About Me

Gavin Hubble - (BSc & Post Grad. Business Marketing) - I started working in the wine industry over 23 years ago in New Zealand. Working in; wine retail, sales, wine production, label & packaging design, marketing, wine buying, consulting and wine education. I am responsible for the Brand Health of 60+ wine brands distributed here in New Zealand. Wine Brands from New Zealand, Australia, France, Italy, Spain, Portugal, Chile and Argentina. I work closely with the Trade Industry - (Retail Stores & Restaurants) introducing, educating and positioning exciting and unique brands to wine enthusiasts all over the world.

Wednesday, October 21, 2009


An 'eau de vie' is a French expression that means 'water of life,' it is a clear, colourless fruit brandy that is produced by means of fermentation and double distillation. The fruit flavour is typically very subtle.
Eau-de-vie are typically not aged in wooden barrels; hence they are clear in colour. Eau de vie production starts with harvesting then gently crushing the fruit, inoculating with yeast, and fermenting the must for several weeks. The resulting fruit wine is then heated in a still and the vaporized alcohol is cooled back down into a liquid. The spirit is placed in a neutral container (steel or glass) for a few months. Finally, the spirit is mixed with water to arrive at the desired alcohol percentage and quickly bottled in order to preserve the freshness and aroma of the chosen fruit, and then sold.

Although this is the usual practice, some variations do exist, and some distillers age their products before bottling.
Some regularly available flavours are eau-de-vie de poire (pear), eau-de-vie de pomme (apple), eau-de-vie de mirabelle (yellow plum), and eau-de-vie de peche (peach). When made from pomace, it is called pomace brandy or marc.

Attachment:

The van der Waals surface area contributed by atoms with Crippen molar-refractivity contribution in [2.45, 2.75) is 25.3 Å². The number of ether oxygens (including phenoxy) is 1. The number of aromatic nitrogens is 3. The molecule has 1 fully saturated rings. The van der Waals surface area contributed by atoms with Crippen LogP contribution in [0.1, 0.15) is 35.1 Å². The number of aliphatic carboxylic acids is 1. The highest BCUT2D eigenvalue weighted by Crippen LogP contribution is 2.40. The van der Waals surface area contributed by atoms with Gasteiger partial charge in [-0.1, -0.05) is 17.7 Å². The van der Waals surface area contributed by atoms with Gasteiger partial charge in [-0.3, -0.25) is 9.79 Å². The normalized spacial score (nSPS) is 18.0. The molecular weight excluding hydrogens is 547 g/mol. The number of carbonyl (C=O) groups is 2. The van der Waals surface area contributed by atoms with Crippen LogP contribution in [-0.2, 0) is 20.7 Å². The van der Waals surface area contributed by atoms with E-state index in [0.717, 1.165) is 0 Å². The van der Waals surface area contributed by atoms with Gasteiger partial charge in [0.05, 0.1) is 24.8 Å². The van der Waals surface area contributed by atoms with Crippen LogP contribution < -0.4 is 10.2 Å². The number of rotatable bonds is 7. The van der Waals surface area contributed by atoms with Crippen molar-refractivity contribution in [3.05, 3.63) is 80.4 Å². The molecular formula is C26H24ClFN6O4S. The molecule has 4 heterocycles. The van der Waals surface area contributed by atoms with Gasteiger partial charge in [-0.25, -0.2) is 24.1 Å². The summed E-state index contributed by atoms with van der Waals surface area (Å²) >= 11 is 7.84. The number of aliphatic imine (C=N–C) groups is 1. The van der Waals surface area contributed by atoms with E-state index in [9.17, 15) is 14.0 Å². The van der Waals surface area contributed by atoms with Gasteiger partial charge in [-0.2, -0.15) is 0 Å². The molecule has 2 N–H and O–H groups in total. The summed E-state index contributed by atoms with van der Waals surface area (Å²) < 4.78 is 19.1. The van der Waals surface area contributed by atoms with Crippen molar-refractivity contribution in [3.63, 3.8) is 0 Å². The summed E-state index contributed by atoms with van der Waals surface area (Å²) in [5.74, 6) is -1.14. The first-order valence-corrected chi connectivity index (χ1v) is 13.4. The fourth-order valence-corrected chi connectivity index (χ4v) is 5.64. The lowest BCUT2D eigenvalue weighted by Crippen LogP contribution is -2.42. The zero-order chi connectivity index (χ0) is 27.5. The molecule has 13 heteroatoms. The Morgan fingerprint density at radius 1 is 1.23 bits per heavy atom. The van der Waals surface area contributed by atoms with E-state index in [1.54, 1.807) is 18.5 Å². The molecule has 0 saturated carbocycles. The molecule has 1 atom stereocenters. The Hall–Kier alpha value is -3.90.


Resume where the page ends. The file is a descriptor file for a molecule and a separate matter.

The French apple flavoured spirit 'Calvados' is made by aging it in wooden barrels before bottling. Although eau de vie is a French term, similar distilled beverages are produced in other countries, for example; German Schnaps, Balkan Rakia, Romanian Tuica, Hungarian Palinka, Sri Lankan Coconut Arrack, and Georgian Chacha.

Serving preferences vary by individual, but here are some general guidelines:

Temperature: Eau-de-vie are usually served chilled.
Serving size: Usually served as a digestive. The typical serving size is 30-60mls, owing to the high alcohol content of the spirit and to the fact that it is typically drunk after a meal.
Glassware: Some connoisseurs recommend a tulip-shaped glass; others recommend a snifter glass.

1 comment:

  1. This is a very interesting web page and I have enjoyed reading many of the articles and posts contained on the website, keep up the good work and hope to read some more interesting content in the future.
    New Zealand education Consultants in Chennai